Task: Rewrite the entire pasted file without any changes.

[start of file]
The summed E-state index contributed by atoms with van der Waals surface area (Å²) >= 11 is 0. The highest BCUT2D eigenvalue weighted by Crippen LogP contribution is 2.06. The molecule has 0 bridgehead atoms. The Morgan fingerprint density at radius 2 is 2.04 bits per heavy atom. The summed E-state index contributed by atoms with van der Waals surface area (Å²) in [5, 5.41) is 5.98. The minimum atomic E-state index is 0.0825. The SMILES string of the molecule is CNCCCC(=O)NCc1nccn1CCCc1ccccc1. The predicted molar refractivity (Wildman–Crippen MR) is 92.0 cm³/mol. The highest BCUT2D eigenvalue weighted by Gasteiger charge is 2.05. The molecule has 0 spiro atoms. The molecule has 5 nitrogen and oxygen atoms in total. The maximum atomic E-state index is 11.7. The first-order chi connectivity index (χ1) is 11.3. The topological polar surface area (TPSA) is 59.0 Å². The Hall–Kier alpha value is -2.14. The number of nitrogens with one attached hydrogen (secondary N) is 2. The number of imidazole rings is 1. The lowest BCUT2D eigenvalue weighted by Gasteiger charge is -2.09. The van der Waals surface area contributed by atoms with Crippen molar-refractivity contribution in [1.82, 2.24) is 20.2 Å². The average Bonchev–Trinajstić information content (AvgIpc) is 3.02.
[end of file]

The summed E-state index contributed by atoms with van der Waals surface area (Å²) >= 11 is 0. The highest BCUT2D eigenvalue weighted by Crippen LogP contribution is 2.06. The molecule has 0 bridgehead atoms. The Morgan fingerprint density at radius 2 is 2.04 bits per heavy atom. The summed E-state index contributed by atoms with van der Waals surface area (Å²) in [5, 5.41) is 5.98. The minimum atomic E-state index is 0.0825. The SMILES string of the molecule is CNCCCC(=O)NCc1nccn1CCCc1ccccc1. The predicted molar refractivity (Wildman–Crippen MR) is 92.0 cm³/mol. The highest BCUT2D eigenvalue weighted by Gasteiger charge is 2.05. The molecule has 0 spiro atoms. The molecule has 5 nitrogen and oxygen atoms in total. The maximum atomic E-state index is 11.7. The first-order chi connectivity index (χ1) is 11.3. The topological polar surface area (TPSA) is 59.0 Å². The Hall–Kier alpha value is -2.14. The number of nitrogens with one attached hydrogen (secondary N) is 2. The number of imidazole rings is 1. The lowest BCUT2D eigenvalue weighted by Gasteiger charge is -2.09. The van der Waals surface area contributed by atoms with Crippen molar-refractivity contribution in [1.82, 2.24) is 20.2 Å². The average Bonchev–Trinajstić information content (AvgIpc) is 3.02.